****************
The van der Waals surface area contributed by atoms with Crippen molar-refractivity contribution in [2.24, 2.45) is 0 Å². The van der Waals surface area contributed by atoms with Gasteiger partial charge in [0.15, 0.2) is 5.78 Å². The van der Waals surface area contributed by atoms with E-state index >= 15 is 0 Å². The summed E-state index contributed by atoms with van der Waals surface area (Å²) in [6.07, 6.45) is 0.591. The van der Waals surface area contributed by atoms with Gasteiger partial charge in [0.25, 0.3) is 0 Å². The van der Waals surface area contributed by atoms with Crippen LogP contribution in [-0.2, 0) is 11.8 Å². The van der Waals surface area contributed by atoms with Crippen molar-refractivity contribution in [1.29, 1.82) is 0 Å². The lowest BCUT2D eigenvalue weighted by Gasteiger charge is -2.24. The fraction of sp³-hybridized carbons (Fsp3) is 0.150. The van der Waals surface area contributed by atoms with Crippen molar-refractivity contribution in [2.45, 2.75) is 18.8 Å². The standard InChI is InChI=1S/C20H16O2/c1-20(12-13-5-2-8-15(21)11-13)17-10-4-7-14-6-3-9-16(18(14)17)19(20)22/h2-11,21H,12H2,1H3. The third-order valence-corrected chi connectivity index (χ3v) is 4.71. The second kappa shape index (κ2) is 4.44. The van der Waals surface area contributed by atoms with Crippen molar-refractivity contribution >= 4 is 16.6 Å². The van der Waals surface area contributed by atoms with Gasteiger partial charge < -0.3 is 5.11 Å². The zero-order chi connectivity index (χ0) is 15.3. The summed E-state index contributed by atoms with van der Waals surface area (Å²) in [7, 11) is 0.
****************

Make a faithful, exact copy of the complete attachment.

The van der Waals surface area contributed by atoms with Crippen molar-refractivity contribution in [2.24, 2.45) is 0 Å². The van der Waals surface area contributed by atoms with Gasteiger partial charge in [0.15, 0.2) is 5.78 Å². The van der Waals surface area contributed by atoms with E-state index >= 15 is 0 Å². The summed E-state index contributed by atoms with van der Waals surface area (Å²) in [6.07, 6.45) is 0.591. The van der Waals surface area contributed by atoms with Gasteiger partial charge in [0.25, 0.3) is 0 Å². The van der Waals surface area contributed by atoms with Crippen LogP contribution in [-0.2, 0) is 11.8 Å². The van der Waals surface area contributed by atoms with Crippen molar-refractivity contribution in [1.29, 1.82) is 0 Å². The lowest BCUT2D eigenvalue weighted by Gasteiger charge is -2.24. The fraction of sp³-hybridized carbons (Fsp3) is 0.150. The van der Waals surface area contributed by atoms with Crippen molar-refractivity contribution in [2.45, 2.75) is 18.8 Å². The standard InChI is InChI=1S/C20H16O2/c1-20(12-13-5-2-8-15(21)11-13)17-10-4-7-14-6-3-9-16(18(14)17)19(20)22/h2-11,21H,12H2,1H3. The third-order valence-corrected chi connectivity index (χ3v) is 4.71. The second kappa shape index (κ2) is 4.44. The van der Waals surface area contributed by atoms with Crippen molar-refractivity contribution >= 4 is 16.6 Å². The van der Waals surface area contributed by atoms with Gasteiger partial charge < -0.3 is 5.11 Å². The zero-order chi connectivity index (χ0) is 15.3. The summed E-state index contributed by atoms with van der Waals surface area (Å²) in [7, 11) is 0.